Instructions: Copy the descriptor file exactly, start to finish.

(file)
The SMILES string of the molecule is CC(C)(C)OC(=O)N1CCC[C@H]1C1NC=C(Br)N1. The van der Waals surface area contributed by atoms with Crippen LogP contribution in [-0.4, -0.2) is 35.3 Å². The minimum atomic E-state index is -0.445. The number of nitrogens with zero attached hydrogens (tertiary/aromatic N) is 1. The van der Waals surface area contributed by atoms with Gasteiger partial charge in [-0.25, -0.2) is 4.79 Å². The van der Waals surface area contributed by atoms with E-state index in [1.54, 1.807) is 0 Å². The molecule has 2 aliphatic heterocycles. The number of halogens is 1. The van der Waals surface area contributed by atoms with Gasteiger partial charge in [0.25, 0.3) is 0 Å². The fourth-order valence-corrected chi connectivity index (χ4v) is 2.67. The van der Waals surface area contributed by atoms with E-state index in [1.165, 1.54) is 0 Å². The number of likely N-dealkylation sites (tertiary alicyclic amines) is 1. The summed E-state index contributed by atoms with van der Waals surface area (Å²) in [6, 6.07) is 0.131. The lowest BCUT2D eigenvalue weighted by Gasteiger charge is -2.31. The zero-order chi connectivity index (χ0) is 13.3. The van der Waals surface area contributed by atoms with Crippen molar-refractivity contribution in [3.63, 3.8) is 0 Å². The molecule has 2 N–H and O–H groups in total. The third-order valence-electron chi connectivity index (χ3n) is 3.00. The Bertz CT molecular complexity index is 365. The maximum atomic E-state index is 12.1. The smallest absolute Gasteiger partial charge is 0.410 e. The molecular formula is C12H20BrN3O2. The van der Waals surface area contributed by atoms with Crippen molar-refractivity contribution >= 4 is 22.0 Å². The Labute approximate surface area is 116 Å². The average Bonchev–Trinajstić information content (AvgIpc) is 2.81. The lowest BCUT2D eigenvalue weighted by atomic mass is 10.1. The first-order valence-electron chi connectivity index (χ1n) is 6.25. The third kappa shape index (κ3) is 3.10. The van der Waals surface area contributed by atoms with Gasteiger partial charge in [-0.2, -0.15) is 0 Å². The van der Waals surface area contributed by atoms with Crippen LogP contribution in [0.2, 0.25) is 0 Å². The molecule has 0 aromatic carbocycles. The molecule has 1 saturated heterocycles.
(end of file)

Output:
The SMILES string of the molecule is CC(C)(C)OC(=O)N1CCC[C@H]1C1NC=C(Br)N1. The van der Waals surface area contributed by atoms with Crippen LogP contribution in [-0.4, -0.2) is 35.3 Å². The minimum atomic E-state index is -0.445. The number of nitrogens with zero attached hydrogens (tertiary/aromatic N) is 1. The van der Waals surface area contributed by atoms with Gasteiger partial charge in [-0.25, -0.2) is 4.79 Å². The van der Waals surface area contributed by atoms with E-state index in [1.54, 1.807) is 0 Å². The molecule has 2 aliphatic heterocycles. The number of halogens is 1. The van der Waals surface area contributed by atoms with Gasteiger partial charge in [0.25, 0.3) is 0 Å². The fourth-order valence-corrected chi connectivity index (χ4v) is 2.67. The van der Waals surface area contributed by atoms with E-state index in [1.165, 1.54) is 0 Å². The number of likely N-dealkylation sites (tertiary alicyclic amines) is 1. The summed E-state index contributed by atoms with van der Waals surface area (Å²) in [6, 6.07) is 0.131. The lowest BCUT2D eigenvalue weighted by Gasteiger charge is -2.31. The zero-order chi connectivity index (χ0) is 13.3. The van der Waals surface area contributed by atoms with Crippen molar-refractivity contribution in [3.63, 3.8) is 0 Å². The molecule has 2 N–H and O–H groups in total. The third-order valence-electron chi connectivity index (χ3n) is 3.00. The Bertz CT molecular complexity index is 365. The maximum atomic E-state index is 12.1. The smallest absolute Gasteiger partial charge is 0.410 e. The molecular formula is C12H20BrN3O2. The van der Waals surface area contributed by atoms with Crippen molar-refractivity contribution >= 4 is 22.0 Å². The Labute approximate surface area is 116 Å². The average Bonchev–Trinajstić information content (AvgIpc) is 2.81. The lowest BCUT2D eigenvalue weighted by atomic mass is 10.1. The first-order valence-electron chi connectivity index (χ1n) is 6.25. The third kappa shape index (κ3) is 3.10. The van der Waals surface area contributed by atoms with Gasteiger partial charge in [-0.2, -0.15) is 0 Å². The van der Waals surface area contributed by atoms with Crippen LogP contribution in [0.2, 0.25) is 0 Å². The molecule has 0 aromatic carbocycles. The molecule has 1 saturated heterocycles.